Gender Pay Gap Reporting – A First Step
18th November 2022
Ibec, the group that represents Irish business, has published a new guidance report to support businesses in gender pay gap reporting. It comes as mandatory Gender Pay Gap reporting requirements for employers with 250 or more employees will commence next month.
The main focus of this guide as distinct from any other is that it shows employers how to interrogate their data and consider appropriate actions to address their gender pay gap. As the report outlines, it is important to understand that gender pay gap reporting does not indicate discrimination or bias within an organisation, or even an absence of equal pay for equal value work. What it does report is a gender representation gap and whether women are equally represented across an organisation.
As the Ibec report highlights,
gender pay gap reporting alone will not identify or solve the myriad of structural, cultural and policy causes for the differences in participation rates and the significant employment gaps between the genders embedded in the socio-economic makeup of the country.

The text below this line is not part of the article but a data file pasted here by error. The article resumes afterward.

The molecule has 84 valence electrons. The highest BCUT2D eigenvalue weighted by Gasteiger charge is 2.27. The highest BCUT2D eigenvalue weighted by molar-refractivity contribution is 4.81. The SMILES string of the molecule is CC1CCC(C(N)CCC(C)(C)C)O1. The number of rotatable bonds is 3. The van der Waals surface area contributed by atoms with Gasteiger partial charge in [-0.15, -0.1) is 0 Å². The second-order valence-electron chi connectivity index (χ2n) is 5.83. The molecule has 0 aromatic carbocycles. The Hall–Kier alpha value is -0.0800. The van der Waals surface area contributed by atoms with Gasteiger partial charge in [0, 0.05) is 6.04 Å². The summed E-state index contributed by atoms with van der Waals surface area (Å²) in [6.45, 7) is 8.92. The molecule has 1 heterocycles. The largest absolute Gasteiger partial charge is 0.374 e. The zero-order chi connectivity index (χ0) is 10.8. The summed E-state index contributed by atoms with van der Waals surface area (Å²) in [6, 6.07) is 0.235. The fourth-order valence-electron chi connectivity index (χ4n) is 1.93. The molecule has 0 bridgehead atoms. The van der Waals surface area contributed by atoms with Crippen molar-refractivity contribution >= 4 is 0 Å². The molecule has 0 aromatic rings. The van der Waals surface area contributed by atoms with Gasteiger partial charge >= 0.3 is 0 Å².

Rather, gender pay gap reporting must be seen as an important first step in delivering the insights and data needed to accelerate the necessary actions to enable more targeted interventions by all stakeholders.
Speaking at the publication of the guide, Ibec Head of Social Policy, Dr. Kara McGann outlined: “It is clear that despite women making up over half the world’s population, they are not fulfilling their potential in measured economic activity, growth and competitiveness, with serious macroeconomic consequences.
Effectively addressing the gender pay gap will contribute to addressing gender imbalance.
“A gender pay gap figure is a point in time, the culmination of a variety of decisions and choices made by individuals, organisations and society over many years. It does not indicate discrimination or bias, or even an absence of equal pay for equal value work – but it does report a gender representation gap and will capture whether women are equally represented across the organisation – so for example if women hold more of the lower paid jobs in the organisation than men, the gender pay gap is usually bigger.
“The true value of gender pay gap reporting is what actions will be taken to tackle the causes and influence change in the outcome.
The gender pay gap figure should be seen as a starting point rather than a destination, and an opportunity to create a more equitable workplace for all.”
The national gender pay gap in Ireland, is estimated to be 11.3% according to Eurostat figures (2019) compared to an EU average of 13%.